Which Canadian NHL team has the best defence pairing?

Calgary-Flames'-Dougie-Hamilton,-right,-celebrates-with-Mark-Giordano-after-scoring-against-the-Anaheim-Ducks-during-first-period-NHL-action-in-Calgary,-Alta.,-Monday,-Feb.-15,-2016.-(Larry-MacDougal/CP)

Calgary Flames' Dougie Hamilton, right, celebrates with Mark Giordano after scoring against the Anaheim Ducks. (Larry MacDougal/CP)

In February I took a look at which Canadian team had the best first line, settling on the McDavid line in Edmonton, which is tough to dispute simply because of Connor McDavid’s dominance this year.

Because that was such a fun one to look at, Sportsnet thought it would be a good idea to see which team had the best defence pairing in Canada, so I looked into it.

Last time I picked a representative from each Canadian team, but unfortunately this time I didn’t feel it was necessary to do that. With all due respect to some decent pairings in Edmonton, Toronto, and Vancouver, none of them had a tandem that really stacked up to the other four Canadian teams, so I figured it would be easier to just focus on the better defence pairs.

I wanted to look at existing pairings, though I made exceptions for Ottawa and Winnipeg because the Karlsson/Methot pairing is so persistent, and Methot just had the tip of his finger lopped off and won’t be playing for awhile, and because Trouba has only had one partner with a decent sample size.

With that in mind, here are the top pairings for the four teams I’m going to look at:

Montreal Canadiens: Andrei Markov – Shea Weber
Calgary Flames: Mark Giordano – Dougie Hamilton
Ottawa Senators: Marc Methot – Erik Karlsson
Winnipeg Jets: Tobias Enstrom – Jacob Trouba

We’ll attempt to build a nice cross section of responsibility for defencemen, but to start let’s look at the overall results in terms of percentages while each pair is on the ice for their team, relative to when they’re not.

Looking at the results, the Jets’ tandem falls behind pretty significantly, while the Senators’ duo struggles to drive possession but is strong in terms of goal differential, even though they’re a little risky in their own zone. The Canadiens’ top pair drives possession a little bit, drives goals a little bit more, and is the safest in their own zone, but struggles to make plays in the neutral zone and offensive zone.

The outlier here is clearly the Flames’ pairing of Giordano and Hamilton, who are absolutely crushing it in every zone, driving possession better than almost any pair in the league, let alone Canada, and have easily the best goal differential, roughly six times better than the closest challenger.

To be honest, I was hoping the field would be a little closer than it appears to be to create some sort of intrigue, but unless something crazy appears in other data, Giordano and Hamilton are winning this one in a walk. However, we’ve got to look at everything, so let’s jump into the microstats.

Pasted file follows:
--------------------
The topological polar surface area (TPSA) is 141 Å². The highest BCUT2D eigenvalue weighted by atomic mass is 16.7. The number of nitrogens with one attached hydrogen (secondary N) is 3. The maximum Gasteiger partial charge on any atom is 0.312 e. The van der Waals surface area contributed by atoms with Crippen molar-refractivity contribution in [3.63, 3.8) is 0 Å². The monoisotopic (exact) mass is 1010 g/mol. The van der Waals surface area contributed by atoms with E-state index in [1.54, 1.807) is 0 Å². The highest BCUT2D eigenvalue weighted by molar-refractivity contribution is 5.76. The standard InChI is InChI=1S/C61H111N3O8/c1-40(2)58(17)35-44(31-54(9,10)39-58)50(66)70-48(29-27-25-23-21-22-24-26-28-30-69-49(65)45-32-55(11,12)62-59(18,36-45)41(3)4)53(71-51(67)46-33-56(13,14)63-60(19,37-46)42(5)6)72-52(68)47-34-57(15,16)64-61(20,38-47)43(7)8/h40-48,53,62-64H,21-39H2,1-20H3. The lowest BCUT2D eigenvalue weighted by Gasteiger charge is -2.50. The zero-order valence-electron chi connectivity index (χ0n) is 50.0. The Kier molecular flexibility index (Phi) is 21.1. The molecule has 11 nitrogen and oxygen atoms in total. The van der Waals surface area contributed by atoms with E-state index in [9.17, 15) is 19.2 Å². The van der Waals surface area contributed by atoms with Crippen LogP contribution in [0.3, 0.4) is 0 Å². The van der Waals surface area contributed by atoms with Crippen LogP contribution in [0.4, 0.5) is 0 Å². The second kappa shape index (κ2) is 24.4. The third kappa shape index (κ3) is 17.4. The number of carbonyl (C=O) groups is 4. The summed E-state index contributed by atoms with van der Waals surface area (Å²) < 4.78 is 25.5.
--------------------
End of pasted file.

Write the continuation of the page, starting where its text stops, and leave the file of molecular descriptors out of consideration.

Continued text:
Things are a little tighter in this grouping of statistics, with pairing of Karlsson and Methot creeping up to the Flames’ level in removing the puck from opponents with pass blocks, shot blocks, stick and body checks (successful defensive plays), exiting their own zone a little more cleanly and almost catching up in defensive zone loose puck recoveries.

What’s interesting in all these combined numbers is that Karlsson accounts for close to 75% of the events that took place, which as I was collecting the data made me think of the line John C. McGinley’s character says to Tom Smykowski in Office Space “What would you say… you do here?” when it comes to Methot. Not to be mean to the guy, but Karlsson does just about everything for that pairing.

The Markov/Weber pair also looks better here, where they are the most aggressive tandem in the neutral zone, but struggle the most at moving the puck with control, and as we saw earlier, their good neutral zone defence is undone by poor puck management when they acquire it.

When everything is laid out though, once again it’s hard to come to any conclusion that wouldn’t favour the Flames’ top pair. Mark Giordano has been criminally underrated for years now (I had him ranked as the second best defenceman over the last three years in the summer), missing out on two possible Norris Trophies due to late season injuries, and Dougie Hamilton has blossomed from a good top-four guy to a good top-pairing player over the last year or so.

The dominance of that pairing is another checked box for the Flames. They are built into a contending team, and no one should be taking them lightly.

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